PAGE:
I'm starting to think that today almost all C++ coders (and quite some of the gurus too) are secretly getting seriously fed-up with C++. More and more they see this or that thing in some other languages done better, smarter, more reliable, etc., and a lot of those things are "so near" of being implementable in C++, if it just weren't for this or that backward issue, code compatibility, or the murky gotcha that simply precludes it. Or for the "old farts" who get to decide stuff. Some of the adverse reaction towards D is from annoyance for having recognized the above. Kinda sour grapes. Especially when "depressingly many" of their peeves are fixed in D. Now seeing that we obviously thrive and prosper (and quite possibly might prevail), there will be a stampede towards D, real soon now. IMHO, it'll be like with Linux, where it went unknown by most for years, slowly gaining momentum, and then just "overnight" became a household word, globally. Boom! Including "suits", the illiterati and Moms. The stampede is pending. One of the biggest hints to this is that today it's un-cool to not "know all about this D language", even if you haven't actually tried it yet. I sure hope Jan Knepper's servers won't melt down that day. <g> <Deep voice> I have a Dream! </> Right after the stampede, IBM or somebody else is going to start supporting D! Borland and the FSF would too, but the former is too f***ed up internally and the latter is lead by an individual, whose, ehh, personality details preclude this. What a shame. In any case, it will be an entity whose point of view lets them see the good in D, with many of its current and future implications -- and who at the same time has the resources to tackle the *gaps* we have. (Certain areas of development and attention, resources in library design and implementation, broad intimacy with multiple hw+os architectures, pure clout, actually employed programmers deployable, publicity resources, and industry visibility.) _That_ ought to scare Walter. ;-) But I'm talking an entity here who is capable of lifting Walter from essentially a DIY guy (no offense!!!) to a King. I'm talking king here like Linus Torvalds, who still has the last say, works with it if/when he pleases. The King has the say, this benign entity gives the resources, and the King doesn't have to do anything he doesn't want to, like (I'm assuming here) writing the boring parts of library code, designing and implementing the web presence of D, orchestration and administration, fine tuning license details, creating packages for all architectures and flavors, writing inter-language convenience code and libraries, developing astounding language tools only possible for D, writing professional quality documentation, properly reviewing and polishing the specs, ... -- A fanatic, with reason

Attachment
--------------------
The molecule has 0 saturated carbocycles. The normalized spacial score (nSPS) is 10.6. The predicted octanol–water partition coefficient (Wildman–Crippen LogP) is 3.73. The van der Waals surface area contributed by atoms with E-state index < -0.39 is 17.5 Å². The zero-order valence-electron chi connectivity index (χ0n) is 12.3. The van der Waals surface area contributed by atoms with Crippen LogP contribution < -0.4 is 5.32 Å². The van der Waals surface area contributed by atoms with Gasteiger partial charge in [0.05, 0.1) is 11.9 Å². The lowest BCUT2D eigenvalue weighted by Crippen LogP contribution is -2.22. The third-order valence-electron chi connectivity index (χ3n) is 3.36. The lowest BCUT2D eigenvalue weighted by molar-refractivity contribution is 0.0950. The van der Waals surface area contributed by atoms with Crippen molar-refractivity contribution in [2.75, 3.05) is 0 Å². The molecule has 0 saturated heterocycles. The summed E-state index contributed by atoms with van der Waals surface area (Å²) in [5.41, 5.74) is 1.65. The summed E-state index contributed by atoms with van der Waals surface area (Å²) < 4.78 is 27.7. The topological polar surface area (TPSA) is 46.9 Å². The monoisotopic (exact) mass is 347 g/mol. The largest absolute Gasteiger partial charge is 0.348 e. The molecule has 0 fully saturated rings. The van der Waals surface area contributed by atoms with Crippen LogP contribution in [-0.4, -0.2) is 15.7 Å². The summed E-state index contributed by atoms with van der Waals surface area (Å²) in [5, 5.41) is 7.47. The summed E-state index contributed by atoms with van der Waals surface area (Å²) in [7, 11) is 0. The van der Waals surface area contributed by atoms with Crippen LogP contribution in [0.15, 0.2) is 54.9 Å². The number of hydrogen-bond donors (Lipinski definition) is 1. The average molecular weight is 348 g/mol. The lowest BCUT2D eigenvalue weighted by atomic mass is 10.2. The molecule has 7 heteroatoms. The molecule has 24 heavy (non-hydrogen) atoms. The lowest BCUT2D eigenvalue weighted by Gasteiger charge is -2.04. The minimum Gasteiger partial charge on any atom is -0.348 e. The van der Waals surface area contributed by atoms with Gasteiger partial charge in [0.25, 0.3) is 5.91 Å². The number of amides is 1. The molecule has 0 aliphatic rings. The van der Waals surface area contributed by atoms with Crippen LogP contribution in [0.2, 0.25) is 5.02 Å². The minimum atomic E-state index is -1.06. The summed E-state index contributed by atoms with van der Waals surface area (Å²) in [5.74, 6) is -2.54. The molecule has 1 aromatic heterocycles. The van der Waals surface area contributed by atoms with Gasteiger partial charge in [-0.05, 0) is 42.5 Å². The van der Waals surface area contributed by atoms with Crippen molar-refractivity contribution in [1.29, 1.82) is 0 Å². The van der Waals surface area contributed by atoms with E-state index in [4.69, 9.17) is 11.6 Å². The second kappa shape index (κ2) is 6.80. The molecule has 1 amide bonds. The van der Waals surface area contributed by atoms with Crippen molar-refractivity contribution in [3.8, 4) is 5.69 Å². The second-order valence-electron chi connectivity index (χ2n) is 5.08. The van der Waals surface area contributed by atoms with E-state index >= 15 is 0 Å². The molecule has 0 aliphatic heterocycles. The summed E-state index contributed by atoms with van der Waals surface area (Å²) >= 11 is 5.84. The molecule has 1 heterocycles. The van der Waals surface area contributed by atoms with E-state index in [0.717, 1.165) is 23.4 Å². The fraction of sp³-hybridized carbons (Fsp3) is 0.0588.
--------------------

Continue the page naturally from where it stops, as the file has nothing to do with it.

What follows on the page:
Jun 16 2006